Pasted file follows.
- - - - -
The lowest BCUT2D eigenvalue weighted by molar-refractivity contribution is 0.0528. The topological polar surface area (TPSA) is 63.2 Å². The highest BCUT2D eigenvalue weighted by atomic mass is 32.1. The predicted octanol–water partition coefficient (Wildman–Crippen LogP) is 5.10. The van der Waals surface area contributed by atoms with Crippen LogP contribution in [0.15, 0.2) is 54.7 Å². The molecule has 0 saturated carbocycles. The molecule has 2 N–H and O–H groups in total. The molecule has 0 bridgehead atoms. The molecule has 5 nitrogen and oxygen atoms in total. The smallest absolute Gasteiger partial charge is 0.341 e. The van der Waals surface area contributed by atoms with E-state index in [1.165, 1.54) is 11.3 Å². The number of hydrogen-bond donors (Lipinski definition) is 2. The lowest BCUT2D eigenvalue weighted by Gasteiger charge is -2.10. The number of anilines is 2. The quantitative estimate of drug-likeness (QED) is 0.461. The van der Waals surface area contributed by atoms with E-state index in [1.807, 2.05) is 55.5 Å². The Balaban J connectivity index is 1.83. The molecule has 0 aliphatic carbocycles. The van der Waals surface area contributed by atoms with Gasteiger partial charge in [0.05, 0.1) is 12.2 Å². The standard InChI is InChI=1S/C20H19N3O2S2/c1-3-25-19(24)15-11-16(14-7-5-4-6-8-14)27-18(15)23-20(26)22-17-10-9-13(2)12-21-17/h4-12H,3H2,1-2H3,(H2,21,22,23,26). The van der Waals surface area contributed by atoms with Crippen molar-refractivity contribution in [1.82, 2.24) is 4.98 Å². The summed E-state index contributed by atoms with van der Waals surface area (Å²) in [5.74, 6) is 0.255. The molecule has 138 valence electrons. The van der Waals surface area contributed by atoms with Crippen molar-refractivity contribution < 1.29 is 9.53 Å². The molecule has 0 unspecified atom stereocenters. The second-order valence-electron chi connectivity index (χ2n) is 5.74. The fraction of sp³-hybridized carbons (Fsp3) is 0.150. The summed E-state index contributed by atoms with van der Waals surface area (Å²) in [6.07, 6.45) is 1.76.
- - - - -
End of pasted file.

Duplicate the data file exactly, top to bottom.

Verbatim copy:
The lowest BCUT2D eigenvalue weighted by molar-refractivity contribution is 0.0528. The topological polar surface area (TPSA) is 63.2 Å². The highest BCUT2D eigenvalue weighted by atomic mass is 32.1. The predicted octanol–water partition coefficient (Wildman–Crippen LogP) is 5.10. The van der Waals surface area contributed by atoms with Crippen LogP contribution in [0.15, 0.2) is 54.7 Å². The molecule has 0 saturated carbocycles. The molecule has 2 N–H and O–H groups in total. The molecule has 0 bridgehead atoms. The molecule has 5 nitrogen and oxygen atoms in total. The smallest absolute Gasteiger partial charge is 0.341 e. The van der Waals surface area contributed by atoms with E-state index in [1.165, 1.54) is 11.3 Å². The number of hydrogen-bond donors (Lipinski definition) is 2. The lowest BCUT2D eigenvalue weighted by Gasteiger charge is -2.10. The number of anilines is 2. The quantitative estimate of drug-likeness (QED) is 0.461. The van der Waals surface area contributed by atoms with E-state index in [1.807, 2.05) is 55.5 Å². The Balaban J connectivity index is 1.83. The molecule has 0 aliphatic carbocycles. The van der Waals surface area contributed by atoms with Gasteiger partial charge in [0.05, 0.1) is 12.2 Å². The standard InChI is InChI=1S/C20H19N3O2S2/c1-3-25-19(24)15-11-16(14-7-5-4-6-8-14)27-18(15)23-20(26)22-17-10-9-13(2)12-21-17/h4-12H,3H2,1-2H3,(H2,21,22,23,26). The van der Waals surface area contributed by atoms with Crippen molar-refractivity contribution in [1.82, 2.24) is 4.98 Å². The summed E-state index contributed by atoms with van der Waals surface area (Å²) in [5.74, 6) is 0.255. The molecule has 138 valence electrons. The van der Waals surface area contributed by atoms with Crippen molar-refractivity contribution < 1.29 is 9.53 Å². The molecule has 0 unspecified atom stereocenters. The second-order valence-electron chi connectivity index (χ2n) is 5.74. The fraction of sp³-hybridized carbons (Fsp3) is 0.150. The summed E-state index contributed by atoms with van der Waals surface area (Å²) in [6.07, 6.45) is 1.76.